This is an example of a proverb. I found it interesting that it is said so sarcastically, rather than earnestly. However, in other versions*, it is not necessarily sarcastic or bitter. Seeing that it isn’t a saying unique to making theater costumes—or unique to a bitter saying—the attitude with which a participant in this folklore says the proverb changes the intention of the proverb. The attitude also indicates that the saying is useful despite differing levels of belief in superstitions: the reciter may believe whole-heartedly that their drop of blood (it must be accidental) will give the actor a better performance. Or the reciter may not believe the proverb, but say it anyway, as participating in the tradition or just in case it is true.
HS (informant): So it’s, unofficially lending something. Lending without renting, but with no formal requisition process. The idea is, the boss has gone home, any administrative types have gone home and the people left there just let someone borrow something.
Interviewer: So its like if you’re working at a costume shop and you have like, a friend or someone who wants to use a piece, but you can’t like rent it, or don’t want to rent it, so your friend working in the costume shop might just like, wait until everyone else has left.
HS: Ya. People who, people who are working late at night just let someone they know, borrow something, off the record.
I: Do you know how long that saying has been around?
HS: I would’ve heard it by the early 80s. It may have, I don’t know if it exists in other fields. It might.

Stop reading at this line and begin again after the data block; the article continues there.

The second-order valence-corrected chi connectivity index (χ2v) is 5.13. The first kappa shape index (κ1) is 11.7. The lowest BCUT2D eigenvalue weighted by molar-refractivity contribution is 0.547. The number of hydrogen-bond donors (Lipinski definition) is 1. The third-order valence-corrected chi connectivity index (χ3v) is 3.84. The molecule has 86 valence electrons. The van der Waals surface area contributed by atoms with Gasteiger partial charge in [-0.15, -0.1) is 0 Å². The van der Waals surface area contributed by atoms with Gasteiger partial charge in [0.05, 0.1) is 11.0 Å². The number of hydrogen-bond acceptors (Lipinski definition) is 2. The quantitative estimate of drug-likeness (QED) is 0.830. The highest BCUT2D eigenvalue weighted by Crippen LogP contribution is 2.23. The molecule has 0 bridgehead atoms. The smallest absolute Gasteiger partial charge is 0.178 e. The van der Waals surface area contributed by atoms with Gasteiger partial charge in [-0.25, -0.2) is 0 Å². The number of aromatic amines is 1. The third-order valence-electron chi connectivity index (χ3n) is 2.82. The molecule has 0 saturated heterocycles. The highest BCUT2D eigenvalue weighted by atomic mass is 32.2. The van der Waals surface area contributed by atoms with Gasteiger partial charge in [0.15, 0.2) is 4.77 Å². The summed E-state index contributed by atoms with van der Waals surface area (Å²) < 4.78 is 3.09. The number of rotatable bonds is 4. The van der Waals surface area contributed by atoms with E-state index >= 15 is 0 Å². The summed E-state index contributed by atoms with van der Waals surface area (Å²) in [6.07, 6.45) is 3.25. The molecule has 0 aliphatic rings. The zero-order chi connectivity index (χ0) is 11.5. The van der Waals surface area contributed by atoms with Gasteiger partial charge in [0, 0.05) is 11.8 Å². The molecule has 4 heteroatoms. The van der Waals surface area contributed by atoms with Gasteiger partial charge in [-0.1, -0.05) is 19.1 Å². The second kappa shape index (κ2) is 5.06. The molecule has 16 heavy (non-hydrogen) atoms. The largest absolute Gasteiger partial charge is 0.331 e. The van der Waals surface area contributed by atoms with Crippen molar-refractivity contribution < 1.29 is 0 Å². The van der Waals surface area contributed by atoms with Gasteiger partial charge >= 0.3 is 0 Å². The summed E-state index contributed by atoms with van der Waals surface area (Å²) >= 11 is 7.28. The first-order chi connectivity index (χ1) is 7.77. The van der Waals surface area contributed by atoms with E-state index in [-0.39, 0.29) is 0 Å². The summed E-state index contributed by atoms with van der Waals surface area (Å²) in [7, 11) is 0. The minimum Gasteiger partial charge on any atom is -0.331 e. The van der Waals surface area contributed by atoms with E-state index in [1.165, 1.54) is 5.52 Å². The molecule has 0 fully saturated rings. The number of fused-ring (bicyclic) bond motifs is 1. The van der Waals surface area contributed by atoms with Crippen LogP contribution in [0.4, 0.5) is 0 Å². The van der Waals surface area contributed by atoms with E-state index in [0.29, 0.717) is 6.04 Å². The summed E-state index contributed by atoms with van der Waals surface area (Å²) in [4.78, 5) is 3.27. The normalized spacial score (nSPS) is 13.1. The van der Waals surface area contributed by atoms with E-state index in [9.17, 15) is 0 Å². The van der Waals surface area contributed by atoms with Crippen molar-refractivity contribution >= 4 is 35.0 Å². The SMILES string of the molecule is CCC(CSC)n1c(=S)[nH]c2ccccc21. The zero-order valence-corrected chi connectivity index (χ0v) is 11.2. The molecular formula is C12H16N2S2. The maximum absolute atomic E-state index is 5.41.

I: How long have you been working in costume shops?
HS: Since, Oh, I can’t tell you that! ’73? 1973!
I: So there was like, seven-ish years that you hadn’t heard it.
I: Did you hear the term when you were working late night?
HS: Oh, it was like when I was a grad student. Dealing with ISPs (Independent Student Productions). When something wasn’t going to matter to just let it out, or lend it out. I don’t know how limited it is as a term. One of the other grad students was the one who I remember using it the most. Somehow I don’t think it would apply to tailors, because I think it has to do with if you have access to stock.
The informant and I were speaking generally about sayings around a costume shop, so this term did not occur in a fully natural context. In addition, this particular costume shop does not operate late into the night, so the term does not apply in this particular environment. I recorded our conversation and later transcribed it.
The term midnight requisition is an official-sounding label to discuss under-the-table activities behind the backs of workplace superiors. Costume shops generally have hundreds of items of clothing in storage for use and reuse in theater performances, ranging in time period, culture, and levels of decay (some pieces are decades old and barely holding together). Generally a midnight requisition would be a request by a costume shop worker’s friend to borrow a costume, which they may not want or be able to spend money on. The informant mentioned such requests may be for 1920s flapper dress, a pristine top hat, or something more comical for a halloween party.
The term recognizes the improperness of the lending, but makes it sound more official and therefore less objectionable.